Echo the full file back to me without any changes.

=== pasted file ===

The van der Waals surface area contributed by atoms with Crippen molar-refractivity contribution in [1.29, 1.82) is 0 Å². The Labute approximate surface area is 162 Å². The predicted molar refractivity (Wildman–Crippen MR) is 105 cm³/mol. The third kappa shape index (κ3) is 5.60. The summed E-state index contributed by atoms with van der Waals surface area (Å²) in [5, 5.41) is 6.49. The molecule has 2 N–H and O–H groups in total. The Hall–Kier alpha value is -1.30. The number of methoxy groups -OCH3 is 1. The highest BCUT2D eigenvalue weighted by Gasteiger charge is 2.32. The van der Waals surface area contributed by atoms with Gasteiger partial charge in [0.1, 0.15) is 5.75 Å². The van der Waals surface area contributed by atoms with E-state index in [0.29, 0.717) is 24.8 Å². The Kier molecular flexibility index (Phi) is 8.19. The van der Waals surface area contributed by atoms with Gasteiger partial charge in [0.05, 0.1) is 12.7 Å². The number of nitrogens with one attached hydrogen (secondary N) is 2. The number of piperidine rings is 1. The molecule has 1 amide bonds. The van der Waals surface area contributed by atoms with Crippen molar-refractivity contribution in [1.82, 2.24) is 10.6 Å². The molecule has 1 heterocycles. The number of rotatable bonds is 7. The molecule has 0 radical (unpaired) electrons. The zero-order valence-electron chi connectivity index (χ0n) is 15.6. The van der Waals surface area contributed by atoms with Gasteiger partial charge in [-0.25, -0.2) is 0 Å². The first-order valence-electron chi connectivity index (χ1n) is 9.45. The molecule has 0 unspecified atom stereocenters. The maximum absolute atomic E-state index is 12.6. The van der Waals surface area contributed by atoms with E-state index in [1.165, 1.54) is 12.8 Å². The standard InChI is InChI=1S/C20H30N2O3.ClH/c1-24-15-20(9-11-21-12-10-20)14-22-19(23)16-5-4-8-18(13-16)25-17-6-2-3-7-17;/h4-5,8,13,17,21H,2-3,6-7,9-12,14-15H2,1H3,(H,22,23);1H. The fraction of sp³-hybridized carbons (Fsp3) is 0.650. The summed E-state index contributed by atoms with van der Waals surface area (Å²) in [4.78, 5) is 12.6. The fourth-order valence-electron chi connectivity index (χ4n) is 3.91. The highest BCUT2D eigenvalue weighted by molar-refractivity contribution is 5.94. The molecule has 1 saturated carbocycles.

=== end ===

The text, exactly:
The van der Waals surface area contributed by atoms with Crippen molar-refractivity contribution in [1.29, 1.82) is 0 Å². The Labute approximate surface area is 162 Å². The predicted molar refractivity (Wildman–Crippen MR) is 105 cm³/mol. The third kappa shape index (κ3) is 5.60. The summed E-state index contributed by atoms with van der Waals surface area (Å²) in [5, 5.41) is 6.49. The molecule has 2 N–H and O–H groups in total. The Hall–Kier alpha value is -1.30. The number of methoxy groups -OCH3 is 1. The highest BCUT2D eigenvalue weighted by Gasteiger charge is 2.32. The van der Waals surface area contributed by atoms with Gasteiger partial charge in [0.1, 0.15) is 5.75 Å². The van der Waals surface area contributed by atoms with E-state index in [0.29, 0.717) is 24.8 Å². The Kier molecular flexibility index (Phi) is 8.19. The van der Waals surface area contributed by atoms with Gasteiger partial charge in [0.05, 0.1) is 12.7 Å². The number of nitrogens with one attached hydrogen (secondary N) is 2. The number of piperidine rings is 1. The molecule has 1 amide bonds. The van der Waals surface area contributed by atoms with Crippen molar-refractivity contribution in [1.82, 2.24) is 10.6 Å². The molecule has 1 heterocycles. The number of rotatable bonds is 7. The molecule has 0 radical (unpaired) electrons. The zero-order valence-electron chi connectivity index (χ0n) is 15.6. The van der Waals surface area contributed by atoms with Gasteiger partial charge in [-0.25, -0.2) is 0 Å². The first-order valence-electron chi connectivity index (χ1n) is 9.45. The molecule has 0 unspecified atom stereocenters. The maximum absolute atomic E-state index is 12.6. The van der Waals surface area contributed by atoms with E-state index in [1.165, 1.54) is 12.8 Å². The standard InChI is InChI=1S/C20H30N2O3.ClH/c1-24-15-20(9-11-21-12-10-20)14-22-19(23)16-5-4-8-18(13-16)25-17-6-2-3-7-17;/h4-5,8,13,17,21H,2-3,6-7,9-12,14-15H2,1H3,(H,22,23);1H. The fraction of sp³-hybridized carbons (Fsp3) is 0.650. The summed E-state index contributed by atoms with van der Waals surface area (Å²) in [4.78, 5) is 12.6. The fourth-order valence-electron chi connectivity index (χ4n) is 3.91. The highest BCUT2D eigenvalue weighted by molar-refractivity contribution is 5.94. The molecule has 1 saturated carbocycles.